Meanwhile, the top five graffiti hotspots – those Local Government Areas with the highest number of recorded incidences of graffiti – included: Wyong (399 incidents), Lake Macquarie (353 incidents), Sydney (350 incidents), Sutherland Shire (335 incidents), and Blacktown (309 incidents).
The Law on Graffiti Vandalism in NSW
In NSW, graffiti is a criminal offence under the Graffiti Control Act 2008 (NSW), which is a specific anti-graffiti legislation with the aim of reducing the amount of graffiti. It is also implemented to deter people from marking buildings, public transport and other public places.
Under section 4 of the Graffiti Control Act 2008 (NSW), a person guilty of marking a premises or property can face a penalty of up to $2,200 and/or 1 year imprisonment if:
- The marking is done intentionally; and
- There was no consent from the owner of the premises or property that was marked on; and
- Either one of the following applies:
- A graffiti implement was used for marking the premises or property. This includes, spray paint, maker pen, or anything designed to produce a mark that’s not readily removable by wiping it (or by use of water or detergent); or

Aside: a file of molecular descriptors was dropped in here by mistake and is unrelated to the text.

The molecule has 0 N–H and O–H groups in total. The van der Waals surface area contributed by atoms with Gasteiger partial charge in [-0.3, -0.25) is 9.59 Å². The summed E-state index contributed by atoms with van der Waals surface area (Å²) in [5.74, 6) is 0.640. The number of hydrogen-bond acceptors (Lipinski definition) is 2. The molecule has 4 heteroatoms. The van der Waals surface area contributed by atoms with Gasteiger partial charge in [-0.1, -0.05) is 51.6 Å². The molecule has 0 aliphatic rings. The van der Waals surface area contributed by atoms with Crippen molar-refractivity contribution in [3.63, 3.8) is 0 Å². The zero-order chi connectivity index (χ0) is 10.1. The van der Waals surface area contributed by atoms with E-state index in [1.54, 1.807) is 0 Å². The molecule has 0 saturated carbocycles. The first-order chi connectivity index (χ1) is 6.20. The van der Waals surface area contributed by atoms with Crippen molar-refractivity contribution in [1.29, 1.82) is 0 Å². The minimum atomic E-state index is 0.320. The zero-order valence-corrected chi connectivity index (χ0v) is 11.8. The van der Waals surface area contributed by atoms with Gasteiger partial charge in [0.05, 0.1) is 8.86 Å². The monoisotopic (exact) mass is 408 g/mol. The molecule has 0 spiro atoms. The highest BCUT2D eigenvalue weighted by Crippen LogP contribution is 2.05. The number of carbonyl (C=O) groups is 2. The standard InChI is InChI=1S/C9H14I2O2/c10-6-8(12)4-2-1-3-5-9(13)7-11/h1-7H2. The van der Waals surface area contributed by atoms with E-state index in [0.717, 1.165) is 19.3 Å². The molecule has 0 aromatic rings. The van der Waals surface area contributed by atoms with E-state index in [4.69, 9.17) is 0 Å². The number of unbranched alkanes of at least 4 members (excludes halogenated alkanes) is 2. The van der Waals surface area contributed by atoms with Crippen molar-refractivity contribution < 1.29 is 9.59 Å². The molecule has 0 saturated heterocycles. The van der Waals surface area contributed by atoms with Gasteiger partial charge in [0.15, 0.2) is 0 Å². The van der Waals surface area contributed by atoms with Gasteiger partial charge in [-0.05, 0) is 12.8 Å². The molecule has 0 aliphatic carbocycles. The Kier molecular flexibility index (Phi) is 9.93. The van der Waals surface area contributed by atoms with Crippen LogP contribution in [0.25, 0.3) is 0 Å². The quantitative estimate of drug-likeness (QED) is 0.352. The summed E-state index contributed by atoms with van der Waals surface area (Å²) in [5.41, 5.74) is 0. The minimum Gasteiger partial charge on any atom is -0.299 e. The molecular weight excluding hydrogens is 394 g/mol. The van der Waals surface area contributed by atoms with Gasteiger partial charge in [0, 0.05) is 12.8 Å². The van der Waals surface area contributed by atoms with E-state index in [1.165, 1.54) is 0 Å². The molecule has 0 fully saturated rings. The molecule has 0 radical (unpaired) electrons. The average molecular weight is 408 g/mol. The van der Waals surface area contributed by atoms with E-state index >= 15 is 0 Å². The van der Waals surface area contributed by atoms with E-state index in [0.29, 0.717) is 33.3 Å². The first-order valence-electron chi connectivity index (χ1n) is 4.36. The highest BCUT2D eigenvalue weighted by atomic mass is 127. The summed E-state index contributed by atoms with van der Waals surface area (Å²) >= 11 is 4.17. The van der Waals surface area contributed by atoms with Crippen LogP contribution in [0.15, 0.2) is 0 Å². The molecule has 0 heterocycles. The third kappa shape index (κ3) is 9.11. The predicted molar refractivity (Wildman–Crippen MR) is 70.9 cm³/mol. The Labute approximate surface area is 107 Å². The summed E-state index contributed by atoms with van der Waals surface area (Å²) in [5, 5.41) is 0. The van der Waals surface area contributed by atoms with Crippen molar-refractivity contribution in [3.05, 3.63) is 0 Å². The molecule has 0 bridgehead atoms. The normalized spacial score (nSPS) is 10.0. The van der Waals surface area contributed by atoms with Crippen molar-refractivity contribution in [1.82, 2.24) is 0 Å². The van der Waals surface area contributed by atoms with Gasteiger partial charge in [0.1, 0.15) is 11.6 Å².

- The marking was done in such a manner that it isn’t readily removable by wiping it (or by using water or detergent).
A Magistrate or Judge cannot impose an imprisonment sentence on an offender for this offence unless:
- He/she has been previously convicted of this offence (or an offence under section 5 of possessing a graffiti implement); and
- Where the Magistrate or Judge is satisfied that the offender is a serious and persistent offender and likely to re-offend.
However, where the marking is done in a manner that the mark is readily removable by either wiping it (or by using water or detergent), or where the marking was done without the use of a graffiti implement, then the maximum penalty that applies is a fine of up to $440. There is no imprisonment for this.
Defences to Graffiti Charges of Marking Premises or Property in NSW
A person faced with a graffiti charge of marking premises or property in NSW will have the charge dismissed if any one of the following defences apply: